I write from Santa Cruz, California, about an hour and a half south of San Francisco, smitten by the contrast with central New Jersey. In this warm and sunny microclimate, I recognize sturdy shrubs; in New Jersey they would be house plants, brought inside in advance of winter. In the farmers’ market, eggplant comes in four different colors, and vegetables glow with self-confidence.
At a time of transition in my life, I have decided to try a bi-coastal existence as an experiment, dividing my time between New Jersey and California.
There are two main benefits to this arrangement. First, the weather in Santa Cruz is ideal year-round. Second, my presence in California yields constant contact with the appealing family of one of my daughters.
The disadvantage is distancing myself from appealing neighbors and activities in New Jersey.
For me, being 90 is exactly like reaching any other landmark age. Normally I don’t pay attention to my age. When I was in kindergarten, I thought of the third grade classroom as very large. When I reached third grade, I was shocked to realize how small it was. As I aged past formally significant ages, like 21, I was inevitably surprised that they never felt momentous.
I remember being old enough for a library card or getting old enough to vote. It was a mix of surprise and acceptance. “Who, me?” “Already!” I have repeatedly said to myself as the landmarks piled up. Always swamped with pursuing more activities than I could handle — motherhood, playing piano, arranging concerts at my house, cooking, swimming, vacationing, attending theater and concerts — I confess to ignoring how old I was.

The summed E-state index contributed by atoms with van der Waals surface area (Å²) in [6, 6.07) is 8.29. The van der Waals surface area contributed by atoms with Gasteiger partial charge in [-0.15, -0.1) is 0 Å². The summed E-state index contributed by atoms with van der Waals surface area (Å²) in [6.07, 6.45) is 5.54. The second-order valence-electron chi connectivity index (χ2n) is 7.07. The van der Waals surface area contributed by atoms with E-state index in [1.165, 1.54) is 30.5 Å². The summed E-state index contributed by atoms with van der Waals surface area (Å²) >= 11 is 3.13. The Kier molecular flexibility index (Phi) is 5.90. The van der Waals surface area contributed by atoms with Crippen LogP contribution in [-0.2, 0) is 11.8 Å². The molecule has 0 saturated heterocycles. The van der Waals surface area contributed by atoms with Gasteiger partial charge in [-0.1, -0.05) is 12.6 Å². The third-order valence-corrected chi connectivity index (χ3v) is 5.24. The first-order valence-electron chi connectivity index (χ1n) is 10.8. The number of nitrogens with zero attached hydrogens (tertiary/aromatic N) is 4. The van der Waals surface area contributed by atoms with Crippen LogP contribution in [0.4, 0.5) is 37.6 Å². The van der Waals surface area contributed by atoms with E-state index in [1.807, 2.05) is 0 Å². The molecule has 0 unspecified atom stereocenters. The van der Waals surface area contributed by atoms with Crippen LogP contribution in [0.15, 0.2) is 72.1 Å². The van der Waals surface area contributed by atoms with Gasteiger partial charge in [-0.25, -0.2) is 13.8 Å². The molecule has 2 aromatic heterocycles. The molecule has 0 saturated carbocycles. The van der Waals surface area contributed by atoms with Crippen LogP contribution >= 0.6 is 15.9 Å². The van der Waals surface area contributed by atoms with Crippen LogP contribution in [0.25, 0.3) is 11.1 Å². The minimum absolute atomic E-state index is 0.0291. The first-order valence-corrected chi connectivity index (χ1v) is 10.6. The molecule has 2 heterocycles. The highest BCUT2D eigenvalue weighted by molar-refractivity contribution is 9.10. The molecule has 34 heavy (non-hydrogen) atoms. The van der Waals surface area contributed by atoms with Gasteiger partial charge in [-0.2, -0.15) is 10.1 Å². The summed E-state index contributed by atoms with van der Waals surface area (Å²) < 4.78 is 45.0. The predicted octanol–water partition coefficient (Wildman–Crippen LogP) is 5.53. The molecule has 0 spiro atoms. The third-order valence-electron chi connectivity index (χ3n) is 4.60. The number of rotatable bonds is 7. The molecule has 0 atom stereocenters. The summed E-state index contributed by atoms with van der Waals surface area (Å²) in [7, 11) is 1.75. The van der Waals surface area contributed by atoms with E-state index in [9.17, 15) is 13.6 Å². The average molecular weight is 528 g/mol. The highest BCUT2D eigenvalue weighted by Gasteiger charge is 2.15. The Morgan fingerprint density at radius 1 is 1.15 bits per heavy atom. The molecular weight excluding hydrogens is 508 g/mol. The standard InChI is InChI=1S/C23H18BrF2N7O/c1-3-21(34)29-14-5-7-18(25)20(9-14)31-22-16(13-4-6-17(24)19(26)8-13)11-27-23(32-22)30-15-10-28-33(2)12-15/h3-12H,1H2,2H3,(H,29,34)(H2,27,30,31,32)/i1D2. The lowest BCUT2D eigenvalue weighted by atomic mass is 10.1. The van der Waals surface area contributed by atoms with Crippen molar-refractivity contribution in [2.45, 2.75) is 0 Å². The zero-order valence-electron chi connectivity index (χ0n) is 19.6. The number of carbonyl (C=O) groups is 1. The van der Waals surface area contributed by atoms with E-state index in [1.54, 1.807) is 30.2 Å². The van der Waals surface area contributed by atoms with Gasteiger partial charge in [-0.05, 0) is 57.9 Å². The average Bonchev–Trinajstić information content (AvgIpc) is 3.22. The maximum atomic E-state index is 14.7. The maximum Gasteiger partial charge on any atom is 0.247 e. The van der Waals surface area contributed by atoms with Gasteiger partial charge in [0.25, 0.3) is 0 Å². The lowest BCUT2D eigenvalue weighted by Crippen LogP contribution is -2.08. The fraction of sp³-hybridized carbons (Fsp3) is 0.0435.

I am staying at “Dominican Oaks,” a retirement community in Santa Cruz that consists of 200-some apartments. The site is hilly; the ground floor at higher elevations is on the same plane as the third floor at lower elevations. I have found at least six playable pianos in the complex. A forest of eucalyptus trees surrounds the balcony of my apartment. Wild turkeys walk on the ground. A coyote is said to threaten them.
Three meals a day are provided. Tablecloths and cloth napkins grace the evening meal, which includes a choice of white, red, or rosé wine. The food is ample and imaginative. The variety is enormous.
Some residents are chatty at meals; and some keep to themselves. At breakfast one morning, one of my companions was silent except for asking, “May I have the jam?”
“Dominican Oaks” adjoins a conglomeration of medical institutions bearing the name “Dominican.” Among them is a hospital. The order was established by the Dominican Order of nuns, which dates back to the 13th century and is named for its founder, St. Dominic. The present headquarters of the order are in Adrian, Michigan.
In June the population of Dominican Oaks totaled 217. About one-third of them were Californians. Their ages ranged from 62 to 101. Women outnumbered men by about three to one. Almost 85 percent of the residents were above the age of 80; almost a quarter were 90 years or more. The average age was 86.
With casual social contacts, I am ambivalent about mentioning my age. On one hand, I am tempted to bask in the admiration I gather when I reveal my age as 90. On the other hand, I am tempted to give my age as 78, which I can get away with.
However I turn humble when I think of one of the women living in the community from which I write. She is 101, impeccably groomed, and always cosmetically correct. She drives, does water aerobics, and attends performances.